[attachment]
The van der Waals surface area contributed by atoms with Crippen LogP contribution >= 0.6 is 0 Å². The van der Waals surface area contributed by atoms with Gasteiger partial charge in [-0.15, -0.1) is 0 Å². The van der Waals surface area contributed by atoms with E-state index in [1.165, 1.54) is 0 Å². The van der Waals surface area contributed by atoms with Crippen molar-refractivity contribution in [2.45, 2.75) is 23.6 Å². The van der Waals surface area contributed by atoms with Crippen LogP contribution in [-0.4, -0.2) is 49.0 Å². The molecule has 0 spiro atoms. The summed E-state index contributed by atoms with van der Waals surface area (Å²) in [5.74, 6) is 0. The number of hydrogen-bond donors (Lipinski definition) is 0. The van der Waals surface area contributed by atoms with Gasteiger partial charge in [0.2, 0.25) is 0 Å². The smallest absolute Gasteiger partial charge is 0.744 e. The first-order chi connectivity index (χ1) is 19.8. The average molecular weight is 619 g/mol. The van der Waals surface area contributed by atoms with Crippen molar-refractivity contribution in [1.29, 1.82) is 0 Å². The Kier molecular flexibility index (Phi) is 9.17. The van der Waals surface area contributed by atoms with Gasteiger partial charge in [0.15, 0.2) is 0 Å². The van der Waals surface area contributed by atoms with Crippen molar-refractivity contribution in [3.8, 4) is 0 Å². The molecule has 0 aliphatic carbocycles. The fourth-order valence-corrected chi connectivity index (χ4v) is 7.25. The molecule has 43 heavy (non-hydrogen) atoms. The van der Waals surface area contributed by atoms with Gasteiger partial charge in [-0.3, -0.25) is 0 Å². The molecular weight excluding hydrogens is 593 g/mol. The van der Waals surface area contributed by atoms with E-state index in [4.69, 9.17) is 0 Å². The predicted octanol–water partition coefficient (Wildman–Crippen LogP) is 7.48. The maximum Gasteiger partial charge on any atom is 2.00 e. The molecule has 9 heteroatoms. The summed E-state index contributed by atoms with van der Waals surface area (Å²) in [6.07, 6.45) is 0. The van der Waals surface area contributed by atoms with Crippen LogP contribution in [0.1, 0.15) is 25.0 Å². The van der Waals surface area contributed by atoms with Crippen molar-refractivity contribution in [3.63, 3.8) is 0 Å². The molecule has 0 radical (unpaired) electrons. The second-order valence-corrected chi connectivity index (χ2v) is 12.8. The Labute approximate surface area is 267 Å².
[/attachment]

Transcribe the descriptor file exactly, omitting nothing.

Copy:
The van der Waals surface area contributed by atoms with Crippen LogP contribution >= 0.6 is 0 Å². The van der Waals surface area contributed by atoms with Gasteiger partial charge in [-0.15, -0.1) is 0 Å². The van der Waals surface area contributed by atoms with E-state index in [1.165, 1.54) is 0 Å². The van der Waals surface area contributed by atoms with Crippen molar-refractivity contribution in [2.45, 2.75) is 23.6 Å². The van der Waals surface area contributed by atoms with Crippen LogP contribution in [-0.4, -0.2) is 49.0 Å². The molecule has 0 spiro atoms. The summed E-state index contributed by atoms with van der Waals surface area (Å²) in [5.74, 6) is 0. The number of hydrogen-bond donors (Lipinski definition) is 0. The van der Waals surface area contributed by atoms with Gasteiger partial charge in [0.2, 0.25) is 0 Å². The smallest absolute Gasteiger partial charge is 0.744 e. The first-order chi connectivity index (χ1) is 19.8. The average molecular weight is 619 g/mol. The van der Waals surface area contributed by atoms with Crippen molar-refractivity contribution in [1.29, 1.82) is 0 Å². The Kier molecular flexibility index (Phi) is 9.17. The van der Waals surface area contributed by atoms with Gasteiger partial charge in [0.15, 0.2) is 0 Å². The van der Waals surface area contributed by atoms with Crippen molar-refractivity contribution in [3.8, 4) is 0 Å². The molecule has 0 aliphatic carbocycles. The fourth-order valence-corrected chi connectivity index (χ4v) is 7.25. The molecule has 43 heavy (non-hydrogen) atoms. The van der Waals surface area contributed by atoms with Gasteiger partial charge in [-0.3, -0.25) is 0 Å². The molecular weight excluding hydrogens is 593 g/mol. The van der Waals surface area contributed by atoms with E-state index in [4.69, 9.17) is 0 Å². The predicted octanol–water partition coefficient (Wildman–Crippen LogP) is 7.48. The maximum Gasteiger partial charge on any atom is 2.00 e. The molecule has 9 heteroatoms. The summed E-state index contributed by atoms with van der Waals surface area (Å²) in [6.07, 6.45) is 0. The van der Waals surface area contributed by atoms with Crippen LogP contribution in [0.1, 0.15) is 25.0 Å². The van der Waals surface area contributed by atoms with Crippen molar-refractivity contribution in [3.63, 3.8) is 0 Å². The molecule has 0 radical (unpaired) electrons. The second-order valence-corrected chi connectivity index (χ2v) is 12.8. The Labute approximate surface area is 267 Å².